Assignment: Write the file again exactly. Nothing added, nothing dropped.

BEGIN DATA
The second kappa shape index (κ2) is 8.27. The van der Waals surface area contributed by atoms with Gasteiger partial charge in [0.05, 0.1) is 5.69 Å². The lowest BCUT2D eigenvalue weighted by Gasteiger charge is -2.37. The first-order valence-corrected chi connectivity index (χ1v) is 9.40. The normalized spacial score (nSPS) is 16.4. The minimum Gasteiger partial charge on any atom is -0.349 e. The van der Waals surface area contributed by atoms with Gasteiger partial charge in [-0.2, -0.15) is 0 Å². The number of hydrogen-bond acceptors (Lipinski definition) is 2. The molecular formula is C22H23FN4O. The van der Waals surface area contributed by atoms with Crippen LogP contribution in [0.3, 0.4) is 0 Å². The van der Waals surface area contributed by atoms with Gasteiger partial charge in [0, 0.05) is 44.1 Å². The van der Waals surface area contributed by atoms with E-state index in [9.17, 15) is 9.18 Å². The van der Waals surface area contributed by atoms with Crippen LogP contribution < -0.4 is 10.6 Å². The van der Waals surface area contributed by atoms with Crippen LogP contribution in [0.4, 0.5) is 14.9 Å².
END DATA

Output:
The second kappa shape index (κ2) is 8.27. The van der Waals surface area contributed by atoms with Gasteiger partial charge in [0.05, 0.1) is 5.69 Å². The lowest BCUT2D eigenvalue weighted by Gasteiger charge is -2.37. The first-order valence-corrected chi connectivity index (χ1v) is 9.40. The normalized spacial score (nSPS) is 16.4. The minimum Gasteiger partial charge on any atom is -0.349 e. The van der Waals surface area contributed by atoms with Gasteiger partial charge in [-0.2, -0.15) is 0 Å². The number of hydrogen-bond acceptors (Lipinski definition) is 2. The molecular formula is C22H23FN4O. The van der Waals surface area contributed by atoms with Crippen LogP contribution in [0.3, 0.4) is 0 Å². The van der Waals surface area contributed by atoms with Gasteiger partial charge in [0, 0.05) is 44.1 Å². The van der Waals surface area contributed by atoms with E-state index in [9.17, 15) is 9.18 Å². The van der Waals surface area contributed by atoms with Crippen LogP contribution < -0.4 is 10.6 Å². The van der Waals surface area contributed by atoms with Crippen LogP contribution in [0.4, 0.5) is 14.9 Å².